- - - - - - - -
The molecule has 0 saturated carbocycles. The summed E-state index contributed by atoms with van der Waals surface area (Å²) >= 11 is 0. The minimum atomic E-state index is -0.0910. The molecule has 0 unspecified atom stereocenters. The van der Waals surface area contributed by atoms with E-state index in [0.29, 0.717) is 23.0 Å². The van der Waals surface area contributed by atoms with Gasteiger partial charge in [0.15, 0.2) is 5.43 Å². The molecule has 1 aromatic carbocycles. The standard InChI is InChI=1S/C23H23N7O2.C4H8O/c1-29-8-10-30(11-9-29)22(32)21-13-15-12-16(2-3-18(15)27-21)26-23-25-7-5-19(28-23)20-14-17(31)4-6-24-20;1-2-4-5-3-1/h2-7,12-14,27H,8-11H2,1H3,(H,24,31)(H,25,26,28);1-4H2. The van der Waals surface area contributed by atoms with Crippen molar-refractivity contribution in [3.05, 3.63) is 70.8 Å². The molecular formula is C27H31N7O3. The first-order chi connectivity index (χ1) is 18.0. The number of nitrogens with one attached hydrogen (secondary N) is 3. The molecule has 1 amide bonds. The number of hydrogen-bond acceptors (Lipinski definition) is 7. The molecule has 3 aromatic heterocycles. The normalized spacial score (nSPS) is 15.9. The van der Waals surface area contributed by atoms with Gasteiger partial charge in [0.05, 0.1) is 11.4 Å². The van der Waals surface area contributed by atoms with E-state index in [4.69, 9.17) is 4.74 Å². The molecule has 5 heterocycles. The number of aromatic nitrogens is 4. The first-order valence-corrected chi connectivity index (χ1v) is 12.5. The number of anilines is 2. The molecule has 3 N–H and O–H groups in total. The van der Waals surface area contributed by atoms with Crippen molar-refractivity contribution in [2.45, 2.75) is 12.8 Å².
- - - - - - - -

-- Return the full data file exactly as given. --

The molecule has 0 saturated carbocycles. The summed E-state index contributed by atoms with van der Waals surface area (Å²) >= 11 is 0. The minimum atomic E-state index is -0.0910. The molecule has 0 unspecified atom stereocenters. The van der Waals surface area contributed by atoms with E-state index in [0.29, 0.717) is 23.0 Å². The van der Waals surface area contributed by atoms with Gasteiger partial charge in [0.15, 0.2) is 5.43 Å². The molecule has 1 aromatic carbocycles. The standard InChI is InChI=1S/C23H23N7O2.C4H8O/c1-29-8-10-30(11-9-29)22(32)21-13-15-12-16(2-3-18(15)27-21)26-23-25-7-5-19(28-23)20-14-17(31)4-6-24-20;1-2-4-5-3-1/h2-7,12-14,27H,8-11H2,1H3,(H,24,31)(H,25,26,28);1-4H2. The van der Waals surface area contributed by atoms with Crippen molar-refractivity contribution in [3.05, 3.63) is 70.8 Å². The molecular formula is C27H31N7O3. The first-order chi connectivity index (χ1) is 18.0. The number of nitrogens with one attached hydrogen (secondary N) is 3. The molecule has 1 amide bonds. The number of hydrogen-bond acceptors (Lipinski definition) is 7. The molecule has 3 aromatic heterocycles. The normalized spacial score (nSPS) is 15.9. The van der Waals surface area contributed by atoms with Gasteiger partial charge in [0.05, 0.1) is 11.4 Å². The van der Waals surface area contributed by atoms with E-state index in [4.69, 9.17) is 4.74 Å². The molecule has 5 heterocycles. The number of aromatic nitrogens is 4. The first-order valence-corrected chi connectivity index (χ1v) is 12.5. The number of anilines is 2. The molecule has 3 N–H and O–H groups in total. The van der Waals surface area contributed by atoms with Crippen molar-refractivity contribution in [2.45, 2.75) is 12.8 Å².